Roosevelt Jackson’s life plays like a real-life movie reel. In his mid-20s, his debut film “In It To Win It,” was a success. The film earned the young filmmaker high accolades and glowing reviews, and prompted some to refer to him as “The Next Spike Lee.”
However, Jackson’s life would soon spiral out of control. He battled depression, was homeless, and tried to commit suicide three times.
Jackson was in a battle for his life and he looked as though he was down for the count. But with his dying mother and his newlywed wife in his corner cheering him on, Jackson would make a courageous comeback. He has since written and produced several stage plays and films.
On Thursday, April 6, 2017, his newest film, “Residue,” made its Baltimore premiere with a Red Carpet debut at the Charles Theater located at 1711 N. Charles Street. Residue is the compelling story of how police brutality affects the lives of families living in the Baltimore, Washington, D.C., Virginia, and surrounding areas.
“Residue is a story of families who have to put their lives together after a senseless act of police brutality claims the life of a character named Ty Johnson,” said Jackson. “The film looks at the other lives that are impacted, including that of his father Clay Johnson. This film focuses on all the cleaning up that has to take place after all the heartache and pain. These families have to rebound and put their lives back together.
“The film does not mention a city or a particular police department. The film just says, ‘city police.’ I see and hear the news, and use this information to write my own movie scripts. These are real-life situations played by performers,” Jackson said.
According to Jackson, who is now 48, Residue was filmed primarily in Baltimore and Washington, while some scenes were shot in Virginia. Jackson said he wrote, produced and edited the film, which is mostly comprised of Baltimore performers.
“This initially started as a short PSA,” recalled Jackson. “Now it’s nearly a two-hour movie. It took me about two months to write it.”
In addition to “In It To Win It” and “Residue,” Jackson’s movie credits include “Life According to Rasheeda,” while his stage play credits include “Through Darkness Came Light,” and “If Loving God is Wrong I Don’t Want to be Right!”
Jackson reflected on his own life story.
“I took the money that I had made from doing hair shows, and used it to produce In It To Win It,” recalled Jackson. “The film was very successful, and I started smelling myself. And just like that, God took everything away. He said, ‘you’re not ready.’ I didn’t want to write anymore, I tried to commit suicide three times, I slept in my car, and on people’s couches. I lived like that for two years. It was a very dark time in my life. But when my mother got sick, I knew I needed to change some things around.”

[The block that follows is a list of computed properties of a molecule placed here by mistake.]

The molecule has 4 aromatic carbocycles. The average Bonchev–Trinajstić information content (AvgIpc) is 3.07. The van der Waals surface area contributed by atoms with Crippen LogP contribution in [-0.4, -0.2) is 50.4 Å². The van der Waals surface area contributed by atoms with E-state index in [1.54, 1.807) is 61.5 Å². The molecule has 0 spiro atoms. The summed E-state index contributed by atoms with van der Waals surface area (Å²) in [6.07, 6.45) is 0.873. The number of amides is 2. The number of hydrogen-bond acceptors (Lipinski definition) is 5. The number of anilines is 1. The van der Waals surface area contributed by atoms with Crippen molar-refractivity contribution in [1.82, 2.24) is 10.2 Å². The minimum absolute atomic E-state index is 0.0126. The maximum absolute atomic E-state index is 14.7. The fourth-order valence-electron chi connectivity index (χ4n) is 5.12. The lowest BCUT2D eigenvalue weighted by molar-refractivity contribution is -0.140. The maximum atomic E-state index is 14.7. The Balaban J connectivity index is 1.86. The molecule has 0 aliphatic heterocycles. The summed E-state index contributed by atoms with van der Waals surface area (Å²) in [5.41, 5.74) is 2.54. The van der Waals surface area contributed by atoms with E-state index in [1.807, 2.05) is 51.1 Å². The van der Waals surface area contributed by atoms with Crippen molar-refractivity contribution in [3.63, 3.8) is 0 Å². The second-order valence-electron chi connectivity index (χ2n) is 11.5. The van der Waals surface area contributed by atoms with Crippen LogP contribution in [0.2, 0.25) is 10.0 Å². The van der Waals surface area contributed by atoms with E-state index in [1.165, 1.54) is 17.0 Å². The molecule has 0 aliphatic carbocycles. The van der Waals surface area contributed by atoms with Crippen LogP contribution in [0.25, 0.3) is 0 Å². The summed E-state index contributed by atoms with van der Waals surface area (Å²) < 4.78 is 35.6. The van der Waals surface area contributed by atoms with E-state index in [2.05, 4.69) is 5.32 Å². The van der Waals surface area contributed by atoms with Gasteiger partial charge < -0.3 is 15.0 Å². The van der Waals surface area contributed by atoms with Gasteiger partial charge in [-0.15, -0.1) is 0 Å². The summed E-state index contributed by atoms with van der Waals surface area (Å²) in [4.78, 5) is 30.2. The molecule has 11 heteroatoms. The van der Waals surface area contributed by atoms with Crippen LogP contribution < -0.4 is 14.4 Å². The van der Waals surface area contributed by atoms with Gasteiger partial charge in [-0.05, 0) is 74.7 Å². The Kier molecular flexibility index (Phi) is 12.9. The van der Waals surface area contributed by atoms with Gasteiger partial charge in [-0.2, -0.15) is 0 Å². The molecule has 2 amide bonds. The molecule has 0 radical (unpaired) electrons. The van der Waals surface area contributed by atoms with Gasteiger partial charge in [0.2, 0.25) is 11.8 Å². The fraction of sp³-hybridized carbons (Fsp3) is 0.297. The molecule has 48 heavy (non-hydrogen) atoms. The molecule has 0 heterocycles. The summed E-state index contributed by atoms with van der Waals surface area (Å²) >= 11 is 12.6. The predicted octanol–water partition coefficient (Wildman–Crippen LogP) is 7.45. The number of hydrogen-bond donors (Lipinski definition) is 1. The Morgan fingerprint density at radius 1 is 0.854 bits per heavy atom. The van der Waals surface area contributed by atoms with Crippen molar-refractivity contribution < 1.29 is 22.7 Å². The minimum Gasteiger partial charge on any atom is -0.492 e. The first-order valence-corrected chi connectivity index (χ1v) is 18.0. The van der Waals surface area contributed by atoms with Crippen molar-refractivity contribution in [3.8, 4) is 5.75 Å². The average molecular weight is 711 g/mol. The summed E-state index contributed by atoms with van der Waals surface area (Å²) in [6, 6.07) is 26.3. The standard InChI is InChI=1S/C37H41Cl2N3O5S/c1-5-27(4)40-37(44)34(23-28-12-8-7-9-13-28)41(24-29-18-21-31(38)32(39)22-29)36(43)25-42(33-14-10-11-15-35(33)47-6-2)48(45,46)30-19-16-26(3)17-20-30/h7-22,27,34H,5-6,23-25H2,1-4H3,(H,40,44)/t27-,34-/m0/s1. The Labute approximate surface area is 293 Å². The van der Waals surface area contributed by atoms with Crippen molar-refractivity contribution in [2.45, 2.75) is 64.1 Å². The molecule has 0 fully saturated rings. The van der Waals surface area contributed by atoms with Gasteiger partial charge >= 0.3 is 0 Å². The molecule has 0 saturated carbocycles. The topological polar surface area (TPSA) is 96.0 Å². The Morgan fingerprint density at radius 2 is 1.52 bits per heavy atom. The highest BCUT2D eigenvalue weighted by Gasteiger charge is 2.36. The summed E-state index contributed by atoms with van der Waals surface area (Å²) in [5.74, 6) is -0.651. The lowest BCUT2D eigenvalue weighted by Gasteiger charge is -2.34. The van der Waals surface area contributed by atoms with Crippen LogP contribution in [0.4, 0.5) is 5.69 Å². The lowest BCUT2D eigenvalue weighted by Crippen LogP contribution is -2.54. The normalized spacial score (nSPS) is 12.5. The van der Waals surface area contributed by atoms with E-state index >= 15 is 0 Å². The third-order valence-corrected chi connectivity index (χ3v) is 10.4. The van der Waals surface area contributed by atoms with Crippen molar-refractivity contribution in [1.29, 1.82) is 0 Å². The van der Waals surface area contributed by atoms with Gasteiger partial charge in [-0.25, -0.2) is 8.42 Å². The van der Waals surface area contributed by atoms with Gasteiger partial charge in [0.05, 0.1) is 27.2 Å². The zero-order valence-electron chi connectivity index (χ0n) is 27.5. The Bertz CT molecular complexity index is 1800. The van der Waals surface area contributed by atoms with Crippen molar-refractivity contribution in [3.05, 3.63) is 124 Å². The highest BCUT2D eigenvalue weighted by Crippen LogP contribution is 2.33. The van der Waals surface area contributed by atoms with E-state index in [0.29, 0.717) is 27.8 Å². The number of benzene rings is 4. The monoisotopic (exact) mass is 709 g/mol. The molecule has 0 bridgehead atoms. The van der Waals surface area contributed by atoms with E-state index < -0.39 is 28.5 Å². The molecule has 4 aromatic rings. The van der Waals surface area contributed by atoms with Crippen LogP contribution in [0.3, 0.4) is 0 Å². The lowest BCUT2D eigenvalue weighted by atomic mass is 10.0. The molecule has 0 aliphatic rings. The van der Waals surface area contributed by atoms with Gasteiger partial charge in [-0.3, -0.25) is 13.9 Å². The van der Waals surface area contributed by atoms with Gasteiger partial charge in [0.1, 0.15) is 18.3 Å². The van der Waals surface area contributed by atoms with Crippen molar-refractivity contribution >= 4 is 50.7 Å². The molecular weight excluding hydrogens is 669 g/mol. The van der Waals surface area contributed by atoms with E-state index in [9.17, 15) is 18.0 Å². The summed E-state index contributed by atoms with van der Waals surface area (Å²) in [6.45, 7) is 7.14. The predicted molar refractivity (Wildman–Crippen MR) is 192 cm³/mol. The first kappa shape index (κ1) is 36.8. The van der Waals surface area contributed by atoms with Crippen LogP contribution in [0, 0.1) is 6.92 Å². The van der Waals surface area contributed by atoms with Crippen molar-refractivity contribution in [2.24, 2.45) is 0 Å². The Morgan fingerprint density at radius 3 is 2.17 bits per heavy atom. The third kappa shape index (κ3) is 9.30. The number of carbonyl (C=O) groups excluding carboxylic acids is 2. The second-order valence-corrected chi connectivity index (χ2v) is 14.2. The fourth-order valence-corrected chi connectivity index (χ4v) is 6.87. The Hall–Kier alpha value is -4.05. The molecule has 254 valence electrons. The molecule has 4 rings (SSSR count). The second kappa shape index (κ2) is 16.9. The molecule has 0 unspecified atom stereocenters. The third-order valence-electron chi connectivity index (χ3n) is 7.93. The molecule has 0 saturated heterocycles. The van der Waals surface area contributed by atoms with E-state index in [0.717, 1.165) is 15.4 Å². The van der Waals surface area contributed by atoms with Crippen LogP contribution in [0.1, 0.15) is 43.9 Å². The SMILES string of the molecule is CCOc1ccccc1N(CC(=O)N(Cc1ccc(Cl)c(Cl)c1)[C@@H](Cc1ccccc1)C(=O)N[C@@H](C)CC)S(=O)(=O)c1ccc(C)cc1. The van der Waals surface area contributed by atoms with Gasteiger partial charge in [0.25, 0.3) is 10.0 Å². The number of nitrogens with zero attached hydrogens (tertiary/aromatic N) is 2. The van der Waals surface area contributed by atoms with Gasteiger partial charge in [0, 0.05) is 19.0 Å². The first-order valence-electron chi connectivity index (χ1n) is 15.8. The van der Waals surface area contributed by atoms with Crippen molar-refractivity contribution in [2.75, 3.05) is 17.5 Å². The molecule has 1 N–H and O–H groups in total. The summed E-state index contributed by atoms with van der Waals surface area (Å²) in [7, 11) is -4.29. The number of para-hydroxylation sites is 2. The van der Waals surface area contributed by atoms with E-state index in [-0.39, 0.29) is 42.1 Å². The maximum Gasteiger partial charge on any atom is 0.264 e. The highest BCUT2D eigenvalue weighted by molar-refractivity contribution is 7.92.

Jackson said his mother Christine Jackson was dying of cancer. His father Franklin Roosevelt Jackson, Sr. died in 1987.
“My father died two weeks after I graduated from high school, and now my mother was dying,” said Jackson. “Nobody believed I could get myself together to help take care of my mother, but I did. I also met Niani, who would become my wife. She read some of my writings and encouraged me to do something with them and to begin writing again.
“When my mother read one of my stories she told me to do something with it. When she realized I had gotten myself together, and was on the right path, she was at peace. She died in my arms in the ER. That was in 2001. Her last words were ‘I am okay.’”
Jackson is a native of Washington, D.C. and was raised in Oxon Mill, Md. He and his wife Niani, who is also his business partner, are the parents of two children, ages nine and 15.
Jackson talked about what he hopes to achieve through Residue.
“I want viewers to realize that people have a lot of feelings and thoughts about police brutality. People are going to be shocked about some of the views. I want it to help educate, and to get people talking without yelling. If that happens, then I’ve done my job.”
Dr. Tammi Rogers portrays Mayor Rogers in the film.
“Residue is a docudrama that captures people’s views as to how they see a particular situation,” said Dr. Rogers.
“I like the way Roosevelt has captured what people are thinking about the brutality going on in the world. This film is about these families and their aftermath as a result of police brutality. We seldom get to see the aftermath. This movie brings it all together.”